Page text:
Deep down and honestly, beyond all the fear, doubt and superficial comfort, we all know that we want more than that. Some of us might even know that we actually CAN DO better than that.

But taking action can be scary. Because often, we wouldn’t know where to start. Nobody told us. How would we know?

And what if we mess it all up beyond repair?? We could ruin our reputation, right?! And other people would maybe LAUGH at us!!

Here’s what we all need to realize:

The biggest risk is not taking any action at all.

Altogether now:

THE BIGGEST RISK IS NOT TAKING ANY ACTION AT ALL.

Only when we’ve made it fully clear to ourselves that our perceived comfort in low confidence is by far the bigger evil can we move towards action.

And the good part is that often, the biggest difference is not what action we take, rather than the fact that we take action in the first place.

See, if we truly wanna get confidence, we gotta start by getting used to taking action. And, popularly speaking, this means, get off your ass and deal with your circumstances.

But no, really: If you don’t take action on your own behalf, who do you expect will do it for you?

Nobody will! Your parents won’t be around forever. And your friends’ support, however generous, only goes so far. Their food budget isn’t yours, and you can’t stay on their couch forever. (Or, indeed, any couch.)

And of course, this only applies to those lucky enough to have parents and supportive friends. Not everyone is.

Whatever’s the case, it really is up to you to take action.

ACTION ITEM:

This week, stretch yourself. Challenge yourself in an area of your life where you have particularly low confidence. (And if that’s “all of them”, just pick one.)

If you’re anxious about approaching other people, do it. Ask a stranger for directions anywhere and exchange a few words in the process. If you feel like you could have done a lot better, do it again.

Getting our of our comfort zone is the true killer of low confidence.

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Forget about forgetting your insecurity — here’s what to do instead!

Only when we accept our insecurity will we get confidence to move on.Deep down, we’d all like to be able to simply forget — or delete — our insecurity.

Some people will claim that we’re better off having insecurity. Because it’s a natural, human trait that keeps us grounded and in touch with our humility.

But when someone with certain ambitions also has low confidence… They just wanna find that insecurity and simply press ‘delete’.

I know you’re out there, and I totally hear you.

However, here’s why we need to go about it a different way…:

Obviously there’s the fact that doing away with a considerable part of our mindset tends to be a time- and ressource-demanding process.

But there’s also the fact that when we want to get rid of something, first we need to accept it.

Those of you who struggle with stress and panic anxiety will know this. The more we fight it, the worse it tends to get. It doesn’t start to go away until we calmly and openly acknowledge and accept that it’s there.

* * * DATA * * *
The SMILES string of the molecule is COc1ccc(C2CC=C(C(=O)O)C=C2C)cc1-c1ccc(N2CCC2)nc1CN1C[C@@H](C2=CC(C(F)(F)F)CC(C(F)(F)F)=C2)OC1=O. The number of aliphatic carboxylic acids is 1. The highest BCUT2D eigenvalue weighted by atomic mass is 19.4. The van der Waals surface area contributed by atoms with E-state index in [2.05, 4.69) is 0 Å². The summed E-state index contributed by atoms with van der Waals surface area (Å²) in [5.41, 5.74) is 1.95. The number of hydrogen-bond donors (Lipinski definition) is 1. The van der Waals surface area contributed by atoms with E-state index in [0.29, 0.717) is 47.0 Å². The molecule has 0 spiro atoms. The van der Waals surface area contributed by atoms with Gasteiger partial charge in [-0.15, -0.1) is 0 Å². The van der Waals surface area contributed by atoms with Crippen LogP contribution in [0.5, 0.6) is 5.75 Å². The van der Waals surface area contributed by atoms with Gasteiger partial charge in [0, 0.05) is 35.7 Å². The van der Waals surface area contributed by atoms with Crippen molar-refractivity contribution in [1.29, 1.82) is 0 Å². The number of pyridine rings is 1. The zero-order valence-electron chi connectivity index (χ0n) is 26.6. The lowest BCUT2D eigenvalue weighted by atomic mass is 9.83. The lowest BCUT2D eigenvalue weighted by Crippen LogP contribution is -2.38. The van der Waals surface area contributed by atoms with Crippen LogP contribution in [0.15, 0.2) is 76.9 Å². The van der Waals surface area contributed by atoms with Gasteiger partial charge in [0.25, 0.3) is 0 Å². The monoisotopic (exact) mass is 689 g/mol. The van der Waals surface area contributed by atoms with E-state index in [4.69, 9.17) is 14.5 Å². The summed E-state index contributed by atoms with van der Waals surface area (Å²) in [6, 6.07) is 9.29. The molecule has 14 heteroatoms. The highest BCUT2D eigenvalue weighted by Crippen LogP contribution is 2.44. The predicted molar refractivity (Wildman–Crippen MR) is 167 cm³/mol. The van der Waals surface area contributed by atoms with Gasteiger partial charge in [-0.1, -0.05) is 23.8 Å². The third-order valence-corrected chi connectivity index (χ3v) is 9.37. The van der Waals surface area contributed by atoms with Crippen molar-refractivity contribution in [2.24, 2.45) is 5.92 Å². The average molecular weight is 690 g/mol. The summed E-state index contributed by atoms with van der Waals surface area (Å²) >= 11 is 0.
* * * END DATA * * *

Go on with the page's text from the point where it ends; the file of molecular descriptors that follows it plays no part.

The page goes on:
It’s like that for all imaginable problems, really.

Hell, just imagine trying to walk on a broken leg because you won’t accept that it’s broken. Not exactly clever, yeah?

When we accept something, we grow a little. I’m all about personal growth, and this case is no exception.

Because, just like with stress and anxiety, when we embrace insecurity, its influence lessens because we allow ourselves to contain it.

When we’re big enough, we can contain anything. Including the things that have been opposing us. And if we simply absorb our obstacles, they’re no longer in our way.

Pretty cool philosophy, right?

Furthermore, if you’ve ever been insecure, you’ll always remember that feeling no matter how hard you try to forget it. So really, it’s no use. But the root of the matter is, it’s not about forgetting; it’s about learning to ignore it at the right moments.

And yes, I specifically use the word ‘ignore‘ here. Some might think me self-contradictory for talking about embracing insecurity first and  then simply ignore it. But really, this is how confident people do it.

Given the right set of circumstances, anyone can feel insecure about something. This is basic, primal neural functions at work. We’re hardwired to look for trouble. But that doesn’t mean there’s really anything to be insecure about. So we need to learn to distinguish between real and perceived threats. Then, we’ll be able to tell our insecurity to calm down when it’s not useful.

Which, in fact, it rarely is.

Now, apart from acknowledging your insecurity, there are several things you can do that will naturally diminish it.

If done right, meditation helps. Also, exercise is always a good thing. Eating healthy and getting enough sleep should go without saying. (And then, of course, there’s confidence coaching, which I most heartily recommend!)

Different things work for different people. But however you live your life, always remember this:

Everyone feels insecurity. Even confident people. It’s what we DO about it that shows our real character.